Wednesday, October 27, 2010

Sometimes the truth is overrated

It's time to get up off my bum and get back to the work of improving my health. I was doing pretty well this past summer with the 5K and such, but then the Mayo interview process started, followed by all the activities to move, etc. and exercise was not at the top of my "to do list."

Between the great food and sweets at the B&B and the goodies that regularly appear in the office, I saw the scale going in the wrong direction and that just had to be stopped immediately! The fastest route to that might be to toss the scale or to resist the temptations around me, but neither of those scenarios are likely to happen.

I had no other option, I joined the Dan Abrahamsen Health Living Center (DAHLC) at Mayo Clinic. It is the super cool fitness center for Mayo Clinic employees, families and volunteers. The location of the DAHLC is across the street from my office, so it will be convenient. 

While the facility itself is rather awesome, the resources that are offered by the DAHLC are even better. You can have a wellness evaluation to help you set your baseline for fitness.

The evaluation provides you with information that you already know, but may have been in denial about. Your body composition and resting metabolic rate are determined by sitting in the Bod Pod, an egg-shaped device using Air Displacement Plethysmography. (Yes, I looked that up and no, I don't really know what it means. Google it.)
If you're claustrophobic, you won't like it. 

They recently added a BVI Patient Scan as part of the wellness evaluation. It is a technology that uses a 3D white-light scanner to analyze your body fat distribution. There are only two of these in the United States and they are both at Mayo Clinic. This scan is better for the catastrophic since you stand in a 7 foot tall square booth (Reminded me of the photo booths at arcades). Sixteen sensors and 32 cameras measure you and produce a virtual body image.  Then they print it out to take with you. Oh joy! I was already completely aware of the location of my body fat, I did realize that my posture sucks.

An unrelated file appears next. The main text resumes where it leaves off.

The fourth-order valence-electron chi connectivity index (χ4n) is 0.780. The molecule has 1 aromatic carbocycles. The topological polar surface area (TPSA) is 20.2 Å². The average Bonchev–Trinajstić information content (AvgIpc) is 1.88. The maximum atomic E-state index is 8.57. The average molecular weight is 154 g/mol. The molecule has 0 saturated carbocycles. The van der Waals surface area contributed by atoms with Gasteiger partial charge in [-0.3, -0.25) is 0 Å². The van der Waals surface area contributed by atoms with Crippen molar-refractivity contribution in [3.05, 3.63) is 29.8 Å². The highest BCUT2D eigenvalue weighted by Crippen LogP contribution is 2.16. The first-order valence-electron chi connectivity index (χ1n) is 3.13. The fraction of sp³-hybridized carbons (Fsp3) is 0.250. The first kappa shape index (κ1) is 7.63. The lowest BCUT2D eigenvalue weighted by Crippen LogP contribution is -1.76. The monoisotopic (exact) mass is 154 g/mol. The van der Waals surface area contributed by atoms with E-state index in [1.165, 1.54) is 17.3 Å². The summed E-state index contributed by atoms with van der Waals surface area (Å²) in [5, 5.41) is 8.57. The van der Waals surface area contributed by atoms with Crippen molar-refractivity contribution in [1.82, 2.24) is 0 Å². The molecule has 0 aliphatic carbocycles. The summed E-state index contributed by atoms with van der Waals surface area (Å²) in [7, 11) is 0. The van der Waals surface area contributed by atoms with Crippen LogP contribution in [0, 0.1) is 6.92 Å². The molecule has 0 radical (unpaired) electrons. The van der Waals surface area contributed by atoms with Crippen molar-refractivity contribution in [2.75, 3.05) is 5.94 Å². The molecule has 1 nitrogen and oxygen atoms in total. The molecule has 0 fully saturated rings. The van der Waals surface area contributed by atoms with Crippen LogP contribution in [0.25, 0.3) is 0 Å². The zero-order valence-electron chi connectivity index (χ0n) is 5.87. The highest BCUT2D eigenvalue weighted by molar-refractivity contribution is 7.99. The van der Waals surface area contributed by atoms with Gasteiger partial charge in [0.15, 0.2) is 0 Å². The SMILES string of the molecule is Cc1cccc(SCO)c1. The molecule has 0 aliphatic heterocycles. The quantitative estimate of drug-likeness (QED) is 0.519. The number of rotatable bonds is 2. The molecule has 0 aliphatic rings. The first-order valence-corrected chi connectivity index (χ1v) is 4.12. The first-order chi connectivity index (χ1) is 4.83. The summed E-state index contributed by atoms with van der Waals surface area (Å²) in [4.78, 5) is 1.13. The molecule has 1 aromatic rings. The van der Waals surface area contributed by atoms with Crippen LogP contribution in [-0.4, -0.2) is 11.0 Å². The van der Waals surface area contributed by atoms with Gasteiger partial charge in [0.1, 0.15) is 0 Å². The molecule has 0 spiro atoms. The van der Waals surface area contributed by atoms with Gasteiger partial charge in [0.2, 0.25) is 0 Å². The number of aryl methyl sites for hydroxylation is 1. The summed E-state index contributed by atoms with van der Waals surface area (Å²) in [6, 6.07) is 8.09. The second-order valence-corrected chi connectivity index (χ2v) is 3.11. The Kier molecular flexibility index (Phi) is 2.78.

The final part of the evaluation involves a treadmill and a gas mask. Technically, it's not a gas mask, but I don't know what the technical term is and it looks like a gas mask. The mask is attached to your face (breathe normal - seriously? With this thing on my face?) and tetthered to a computer that is measuring your heart rate and your maximal oxygen uptake (VO2).  

I must not have put my heart rate monitor on correctly because it went from 150 to 21 to 187 to 68. Or maybe my heart is just really messed up.  

At the end, you get yet another print out with the results of this test. The computer predicts your VO2 Max level and I thought I rocked because I hit 96% of the predicted level. But I was dragged back to reality when the tech told me that computer's prediction is based on a value scale and my predicted value was in the bottom percentile. 


So, now I begin the next part of my fitness journey. I just have to get my bum out of bed and get in a morning work out. Stay tuned.

1 comment:

martins said...

Nice description of the Evaluation. What can we do to help.

DAHLC member Specialist

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